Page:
Eureka in Humboldt County, California — The American West (Pacific Coastal)
Stick-Eastlake Architecture - 1892
—Eureka Historic Landmark —
This program made possible through a partnership with property owner Diane Barmore, Eureka Main Street, and the Eureka Heritage Society.
Erected by Eureka MainStreet, Eureka Heritage Society.
Location. 40° 48.309′ N, 124° 10.012′ W. Marker is in Eureka, California, in Humboldt County. Marker is at the intersection of F Street and 1st Street, on the left when traveling north on F Street. Touch for map. Marker is at or near this postal address: 102 F Street, Eureka CA 95501, United States of America.
Other nearby markers. At least 8 other markers are within walking distance of this marker. D. C. McDonald Building (within shouting distance of this marker); E. Janssen Building (within shouting distance of this marker); Buhne General Store (within shouting distance of this marker); The Cousins Building (about 300 feet away, measured in a direct line); August Palmtag Building (about 300 feet away); J. Lowenthal Building (about 300 feet away); C.W. Long Building (about 300 feet away); Italianate Architecture (about 300 feet away). Touch for a list and map of all markers in Eureka.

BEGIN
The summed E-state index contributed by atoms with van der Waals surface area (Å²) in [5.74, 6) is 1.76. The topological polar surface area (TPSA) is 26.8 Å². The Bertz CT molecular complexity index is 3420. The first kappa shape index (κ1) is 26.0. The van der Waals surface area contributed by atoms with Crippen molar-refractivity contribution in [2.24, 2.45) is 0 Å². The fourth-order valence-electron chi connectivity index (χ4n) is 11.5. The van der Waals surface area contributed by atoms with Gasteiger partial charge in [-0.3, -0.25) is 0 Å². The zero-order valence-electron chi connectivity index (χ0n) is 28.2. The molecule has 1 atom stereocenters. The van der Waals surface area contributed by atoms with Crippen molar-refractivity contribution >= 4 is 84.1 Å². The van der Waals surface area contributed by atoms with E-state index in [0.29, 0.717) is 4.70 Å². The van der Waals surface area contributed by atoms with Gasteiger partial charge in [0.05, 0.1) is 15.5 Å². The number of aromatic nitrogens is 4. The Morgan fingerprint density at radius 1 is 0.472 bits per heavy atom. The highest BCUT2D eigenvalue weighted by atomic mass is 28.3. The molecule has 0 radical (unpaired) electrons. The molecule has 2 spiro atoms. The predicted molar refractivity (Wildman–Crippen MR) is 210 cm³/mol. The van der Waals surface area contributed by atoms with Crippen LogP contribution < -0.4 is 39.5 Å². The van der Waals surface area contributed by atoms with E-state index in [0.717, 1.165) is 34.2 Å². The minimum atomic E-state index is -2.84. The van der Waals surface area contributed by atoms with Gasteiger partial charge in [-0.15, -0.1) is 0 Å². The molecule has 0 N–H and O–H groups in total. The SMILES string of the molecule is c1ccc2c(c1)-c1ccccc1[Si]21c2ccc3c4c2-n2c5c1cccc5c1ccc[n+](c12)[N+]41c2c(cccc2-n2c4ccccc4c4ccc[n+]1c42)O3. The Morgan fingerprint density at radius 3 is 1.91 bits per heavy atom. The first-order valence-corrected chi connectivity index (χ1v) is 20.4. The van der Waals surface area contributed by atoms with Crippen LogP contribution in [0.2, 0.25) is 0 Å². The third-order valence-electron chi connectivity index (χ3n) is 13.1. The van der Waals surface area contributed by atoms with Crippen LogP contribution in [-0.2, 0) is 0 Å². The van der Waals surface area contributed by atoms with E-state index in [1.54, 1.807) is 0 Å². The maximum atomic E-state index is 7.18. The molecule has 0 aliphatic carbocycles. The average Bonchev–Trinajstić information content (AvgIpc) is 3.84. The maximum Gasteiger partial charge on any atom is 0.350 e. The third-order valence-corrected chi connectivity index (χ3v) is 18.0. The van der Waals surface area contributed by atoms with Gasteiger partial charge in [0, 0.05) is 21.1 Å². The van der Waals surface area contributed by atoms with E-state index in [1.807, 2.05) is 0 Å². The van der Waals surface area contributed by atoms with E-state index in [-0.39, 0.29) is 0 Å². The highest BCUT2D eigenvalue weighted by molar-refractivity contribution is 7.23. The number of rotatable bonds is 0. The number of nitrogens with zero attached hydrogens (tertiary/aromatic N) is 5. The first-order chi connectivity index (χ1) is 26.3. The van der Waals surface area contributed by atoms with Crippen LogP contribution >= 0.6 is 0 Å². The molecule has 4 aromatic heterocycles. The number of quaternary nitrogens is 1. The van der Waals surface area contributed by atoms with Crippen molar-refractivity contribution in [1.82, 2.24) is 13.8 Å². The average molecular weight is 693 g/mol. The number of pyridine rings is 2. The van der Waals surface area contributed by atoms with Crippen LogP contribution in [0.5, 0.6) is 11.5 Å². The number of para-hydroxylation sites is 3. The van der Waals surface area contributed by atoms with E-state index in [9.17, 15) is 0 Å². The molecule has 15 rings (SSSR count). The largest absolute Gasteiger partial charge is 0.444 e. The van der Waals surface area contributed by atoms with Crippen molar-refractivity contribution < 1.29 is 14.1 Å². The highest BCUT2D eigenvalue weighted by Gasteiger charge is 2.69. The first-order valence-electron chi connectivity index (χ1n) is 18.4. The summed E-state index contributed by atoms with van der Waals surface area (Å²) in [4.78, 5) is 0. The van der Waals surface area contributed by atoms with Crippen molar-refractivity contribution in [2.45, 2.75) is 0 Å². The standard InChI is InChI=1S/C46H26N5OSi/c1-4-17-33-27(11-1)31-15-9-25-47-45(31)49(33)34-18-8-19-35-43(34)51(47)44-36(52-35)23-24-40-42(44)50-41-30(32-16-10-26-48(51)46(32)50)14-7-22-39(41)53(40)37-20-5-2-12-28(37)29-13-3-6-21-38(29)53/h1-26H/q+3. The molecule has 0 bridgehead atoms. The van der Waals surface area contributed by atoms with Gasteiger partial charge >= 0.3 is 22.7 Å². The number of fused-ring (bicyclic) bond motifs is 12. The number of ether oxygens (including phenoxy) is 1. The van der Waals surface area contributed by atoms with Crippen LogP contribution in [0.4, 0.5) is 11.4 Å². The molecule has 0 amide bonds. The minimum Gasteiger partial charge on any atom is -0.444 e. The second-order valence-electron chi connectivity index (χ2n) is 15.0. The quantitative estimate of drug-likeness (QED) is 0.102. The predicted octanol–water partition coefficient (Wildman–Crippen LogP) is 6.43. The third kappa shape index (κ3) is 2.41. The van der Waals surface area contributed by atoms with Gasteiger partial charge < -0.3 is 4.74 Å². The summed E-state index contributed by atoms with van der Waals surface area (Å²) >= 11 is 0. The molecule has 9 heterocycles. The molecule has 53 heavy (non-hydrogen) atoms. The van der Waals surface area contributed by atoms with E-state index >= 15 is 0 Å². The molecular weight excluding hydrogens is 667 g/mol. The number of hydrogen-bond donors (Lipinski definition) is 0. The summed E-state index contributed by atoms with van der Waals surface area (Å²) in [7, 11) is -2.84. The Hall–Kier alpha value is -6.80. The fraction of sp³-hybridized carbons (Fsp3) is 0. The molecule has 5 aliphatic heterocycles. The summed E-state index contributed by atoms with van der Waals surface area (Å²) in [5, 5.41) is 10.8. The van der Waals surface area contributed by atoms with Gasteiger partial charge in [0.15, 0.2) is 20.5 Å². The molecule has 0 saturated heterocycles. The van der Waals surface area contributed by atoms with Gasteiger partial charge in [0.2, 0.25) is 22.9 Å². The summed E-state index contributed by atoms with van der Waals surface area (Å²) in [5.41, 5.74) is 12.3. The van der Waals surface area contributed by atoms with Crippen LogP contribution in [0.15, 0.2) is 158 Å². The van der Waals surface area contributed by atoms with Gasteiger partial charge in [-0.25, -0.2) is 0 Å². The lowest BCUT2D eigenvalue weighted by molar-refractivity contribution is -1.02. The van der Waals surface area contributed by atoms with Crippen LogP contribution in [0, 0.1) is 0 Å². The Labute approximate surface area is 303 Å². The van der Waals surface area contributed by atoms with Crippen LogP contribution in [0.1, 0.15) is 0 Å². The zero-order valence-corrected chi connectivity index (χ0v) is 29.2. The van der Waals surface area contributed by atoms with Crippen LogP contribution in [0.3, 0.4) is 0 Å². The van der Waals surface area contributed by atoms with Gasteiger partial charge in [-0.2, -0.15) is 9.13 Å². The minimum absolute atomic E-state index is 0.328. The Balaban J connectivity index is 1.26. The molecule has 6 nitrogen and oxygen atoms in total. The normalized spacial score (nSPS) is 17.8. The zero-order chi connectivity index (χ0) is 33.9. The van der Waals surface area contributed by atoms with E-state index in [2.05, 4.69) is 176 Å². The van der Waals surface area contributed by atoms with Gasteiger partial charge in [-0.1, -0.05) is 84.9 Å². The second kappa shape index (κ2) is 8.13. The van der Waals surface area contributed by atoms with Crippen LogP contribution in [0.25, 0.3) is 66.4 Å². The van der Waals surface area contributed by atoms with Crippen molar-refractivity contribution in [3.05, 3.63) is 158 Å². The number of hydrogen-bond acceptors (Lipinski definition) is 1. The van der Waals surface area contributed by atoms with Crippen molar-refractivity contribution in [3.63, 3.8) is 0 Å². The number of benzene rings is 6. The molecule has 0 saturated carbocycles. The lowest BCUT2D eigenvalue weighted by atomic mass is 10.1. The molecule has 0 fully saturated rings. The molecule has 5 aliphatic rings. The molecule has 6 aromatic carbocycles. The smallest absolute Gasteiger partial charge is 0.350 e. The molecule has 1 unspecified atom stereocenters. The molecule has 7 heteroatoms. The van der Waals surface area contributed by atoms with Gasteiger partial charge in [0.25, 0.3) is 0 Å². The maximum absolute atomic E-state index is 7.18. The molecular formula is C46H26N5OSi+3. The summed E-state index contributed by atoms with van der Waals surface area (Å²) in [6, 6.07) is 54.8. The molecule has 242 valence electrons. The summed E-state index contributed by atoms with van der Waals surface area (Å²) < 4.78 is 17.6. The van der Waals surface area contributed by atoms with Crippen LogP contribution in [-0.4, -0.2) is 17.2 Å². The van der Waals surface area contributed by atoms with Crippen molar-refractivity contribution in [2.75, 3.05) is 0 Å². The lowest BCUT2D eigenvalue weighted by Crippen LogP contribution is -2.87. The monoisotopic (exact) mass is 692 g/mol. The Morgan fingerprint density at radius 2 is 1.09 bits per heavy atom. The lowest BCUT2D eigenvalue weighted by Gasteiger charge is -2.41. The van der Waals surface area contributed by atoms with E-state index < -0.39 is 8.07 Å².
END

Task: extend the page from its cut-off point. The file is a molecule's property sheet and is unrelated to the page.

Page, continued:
Also see . . . Architectural Tour of Old Town Eureka Waterfront. The Humboldt County Convention and Visitor's Bureau guide to select buildings in Old Town Eureka. With pictures and short descriptions of each building. On the Weaver Building: "This building remains substantially unaltered from its original design. Originally the Wave Saloon, a gathering place for fishermen, stevedores and later on, loggers. “The Bluebird Rooms” (a brothel) were on the second floor...." (Submitted on November 19, 2012.)
Additional keywords. bordello prostitution
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Credits. This page was last revised on June 16, 2016. This page originally submitted on November 19, 2012, by Andrew Ruppenstein of Sacramento, California. This page has been viewed 369 times since then and 36 times this year. Photos: 1, 2, 3. submitted on November 19, 2012, by Andrew Ruppenstein of Sacramento, California. • Syd Whittle was the editor who published this page.